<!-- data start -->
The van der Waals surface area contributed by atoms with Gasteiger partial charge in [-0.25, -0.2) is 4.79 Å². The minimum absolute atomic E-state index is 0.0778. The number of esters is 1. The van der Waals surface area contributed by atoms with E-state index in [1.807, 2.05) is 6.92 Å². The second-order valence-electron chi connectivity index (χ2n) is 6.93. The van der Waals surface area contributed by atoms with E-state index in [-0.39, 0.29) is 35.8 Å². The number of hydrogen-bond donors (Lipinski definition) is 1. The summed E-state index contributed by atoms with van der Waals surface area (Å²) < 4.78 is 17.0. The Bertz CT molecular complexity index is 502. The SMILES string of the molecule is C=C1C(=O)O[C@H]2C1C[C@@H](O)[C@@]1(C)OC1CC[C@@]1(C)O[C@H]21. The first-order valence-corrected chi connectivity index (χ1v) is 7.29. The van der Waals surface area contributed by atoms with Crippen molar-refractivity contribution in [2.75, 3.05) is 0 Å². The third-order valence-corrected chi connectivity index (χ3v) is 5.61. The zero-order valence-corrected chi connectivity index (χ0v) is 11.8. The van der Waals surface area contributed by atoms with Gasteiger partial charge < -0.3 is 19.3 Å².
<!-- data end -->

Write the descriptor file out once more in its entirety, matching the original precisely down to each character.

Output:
The van der Waals surface area contributed by atoms with Gasteiger partial charge in [-0.25, -0.2) is 4.79 Å². The minimum absolute atomic E-state index is 0.0778. The number of esters is 1. The van der Waals surface area contributed by atoms with E-state index in [1.807, 2.05) is 6.92 Å². The second-order valence-electron chi connectivity index (χ2n) is 6.93. The van der Waals surface area contributed by atoms with E-state index in [-0.39, 0.29) is 35.8 Å². The number of hydrogen-bond donors (Lipinski definition) is 1. The summed E-state index contributed by atoms with van der Waals surface area (Å²) < 4.78 is 17.0. The Bertz CT molecular complexity index is 502. The SMILES string of the molecule is C=C1C(=O)O[C@H]2C1C[C@@H](O)[C@@]1(C)OC1CC[C@@]1(C)O[C@H]21. The first-order valence-corrected chi connectivity index (χ1v) is 7.29. The van der Waals surface area contributed by atoms with Crippen molar-refractivity contribution in [2.75, 3.05) is 0 Å². The third-order valence-corrected chi connectivity index (χ3v) is 5.61. The zero-order valence-corrected chi connectivity index (χ0v) is 11.8. The van der Waals surface area contributed by atoms with Gasteiger partial charge < -0.3 is 19.3 Å².